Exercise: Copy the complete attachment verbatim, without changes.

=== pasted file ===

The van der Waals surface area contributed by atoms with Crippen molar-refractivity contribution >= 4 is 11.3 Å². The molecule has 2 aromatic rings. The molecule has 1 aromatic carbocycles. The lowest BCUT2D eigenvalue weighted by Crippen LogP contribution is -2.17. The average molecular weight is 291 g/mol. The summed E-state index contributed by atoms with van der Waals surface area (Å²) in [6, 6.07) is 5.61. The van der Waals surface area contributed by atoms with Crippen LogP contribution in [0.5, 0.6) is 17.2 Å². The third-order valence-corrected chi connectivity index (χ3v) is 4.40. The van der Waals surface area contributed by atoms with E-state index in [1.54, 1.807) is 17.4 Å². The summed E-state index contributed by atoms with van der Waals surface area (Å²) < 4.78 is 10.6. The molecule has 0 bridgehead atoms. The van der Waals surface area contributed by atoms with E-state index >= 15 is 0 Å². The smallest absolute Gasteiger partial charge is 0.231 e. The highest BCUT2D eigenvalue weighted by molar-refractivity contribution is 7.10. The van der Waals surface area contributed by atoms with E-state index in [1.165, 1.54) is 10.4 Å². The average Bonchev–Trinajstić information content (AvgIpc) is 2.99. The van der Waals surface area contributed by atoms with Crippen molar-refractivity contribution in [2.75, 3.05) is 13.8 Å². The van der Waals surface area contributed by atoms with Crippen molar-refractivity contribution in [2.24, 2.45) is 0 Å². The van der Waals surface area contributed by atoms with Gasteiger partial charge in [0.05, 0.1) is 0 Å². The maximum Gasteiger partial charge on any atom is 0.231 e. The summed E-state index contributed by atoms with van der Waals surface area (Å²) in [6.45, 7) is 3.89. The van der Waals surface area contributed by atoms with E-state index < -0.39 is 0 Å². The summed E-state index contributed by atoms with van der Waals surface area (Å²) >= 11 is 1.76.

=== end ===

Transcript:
The van der Waals surface area contributed by atoms with Crippen molar-refractivity contribution >= 4 is 11.3 Å². The molecule has 2 aromatic rings. The molecule has 1 aromatic carbocycles. The lowest BCUT2D eigenvalue weighted by Crippen LogP contribution is -2.17. The average molecular weight is 291 g/mol. The summed E-state index contributed by atoms with van der Waals surface area (Å²) in [6, 6.07) is 5.61. The van der Waals surface area contributed by atoms with Crippen LogP contribution in [0.5, 0.6) is 17.2 Å². The third-order valence-corrected chi connectivity index (χ3v) is 4.40. The van der Waals surface area contributed by atoms with E-state index in [1.54, 1.807) is 17.4 Å². The summed E-state index contributed by atoms with van der Waals surface area (Å²) < 4.78 is 10.6. The molecule has 0 bridgehead atoms. The van der Waals surface area contributed by atoms with E-state index >= 15 is 0 Å². The smallest absolute Gasteiger partial charge is 0.231 e. The highest BCUT2D eigenvalue weighted by molar-refractivity contribution is 7.10. The van der Waals surface area contributed by atoms with E-state index in [1.165, 1.54) is 10.4 Å². The average Bonchev–Trinajstić information content (AvgIpc) is 2.99. The van der Waals surface area contributed by atoms with Crippen molar-refractivity contribution in [2.75, 3.05) is 13.8 Å². The van der Waals surface area contributed by atoms with Crippen molar-refractivity contribution in [2.24, 2.45) is 0 Å². The van der Waals surface area contributed by atoms with Gasteiger partial charge in [0.05, 0.1) is 0 Å². The maximum Gasteiger partial charge on any atom is 0.231 e. The summed E-state index contributed by atoms with van der Waals surface area (Å²) in [6.45, 7) is 3.89. The van der Waals surface area contributed by atoms with E-state index < -0.39 is 0 Å². The summed E-state index contributed by atoms with van der Waals surface area (Å²) >= 11 is 1.76.